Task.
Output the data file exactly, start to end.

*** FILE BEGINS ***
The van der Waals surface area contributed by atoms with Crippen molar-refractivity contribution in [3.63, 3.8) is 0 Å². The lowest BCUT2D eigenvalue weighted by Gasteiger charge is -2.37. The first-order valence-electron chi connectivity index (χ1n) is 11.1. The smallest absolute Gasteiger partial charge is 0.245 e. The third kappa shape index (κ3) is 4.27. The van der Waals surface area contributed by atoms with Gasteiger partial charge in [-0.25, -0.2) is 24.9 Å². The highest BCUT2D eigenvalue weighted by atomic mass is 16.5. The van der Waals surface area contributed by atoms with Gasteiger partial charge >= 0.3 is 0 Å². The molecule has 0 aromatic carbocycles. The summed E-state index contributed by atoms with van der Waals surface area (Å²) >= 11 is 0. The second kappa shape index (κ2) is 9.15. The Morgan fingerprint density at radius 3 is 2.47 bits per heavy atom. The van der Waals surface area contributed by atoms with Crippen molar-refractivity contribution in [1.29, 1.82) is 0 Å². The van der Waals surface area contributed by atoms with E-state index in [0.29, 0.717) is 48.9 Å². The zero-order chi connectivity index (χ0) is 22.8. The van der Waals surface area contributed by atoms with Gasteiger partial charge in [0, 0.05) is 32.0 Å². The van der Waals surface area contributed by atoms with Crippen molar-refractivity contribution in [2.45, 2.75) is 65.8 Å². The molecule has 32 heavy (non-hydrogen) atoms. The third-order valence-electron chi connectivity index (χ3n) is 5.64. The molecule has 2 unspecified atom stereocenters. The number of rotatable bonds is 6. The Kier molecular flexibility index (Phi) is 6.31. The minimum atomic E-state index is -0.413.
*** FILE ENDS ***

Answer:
The van der Waals surface area contributed by atoms with Crippen molar-refractivity contribution in [3.63, 3.8) is 0 Å². The lowest BCUT2D eigenvalue weighted by Gasteiger charge is -2.37. The first-order valence-electron chi connectivity index (χ1n) is 11.1. The smallest absolute Gasteiger partial charge is 0.245 e. The third kappa shape index (κ3) is 4.27. The van der Waals surface area contributed by atoms with Gasteiger partial charge in [-0.25, -0.2) is 24.9 Å². The highest BCUT2D eigenvalue weighted by atomic mass is 16.5. The van der Waals surface area contributed by atoms with Gasteiger partial charge >= 0.3 is 0 Å². The molecule has 0 aromatic carbocycles. The summed E-state index contributed by atoms with van der Waals surface area (Å²) >= 11 is 0. The second kappa shape index (κ2) is 9.15. The Morgan fingerprint density at radius 3 is 2.47 bits per heavy atom. The van der Waals surface area contributed by atoms with Crippen molar-refractivity contribution in [1.29, 1.82) is 0 Å². The van der Waals surface area contributed by atoms with E-state index in [0.29, 0.717) is 48.9 Å². The zero-order chi connectivity index (χ0) is 22.8. The van der Waals surface area contributed by atoms with Gasteiger partial charge in [0, 0.05) is 32.0 Å². The van der Waals surface area contributed by atoms with Crippen molar-refractivity contribution in [2.45, 2.75) is 65.8 Å². The molecule has 32 heavy (non-hydrogen) atoms. The third-order valence-electron chi connectivity index (χ3n) is 5.64. The molecule has 2 unspecified atom stereocenters. The number of rotatable bonds is 6. The Kier molecular flexibility index (Phi) is 6.31. The minimum atomic E-state index is -0.413.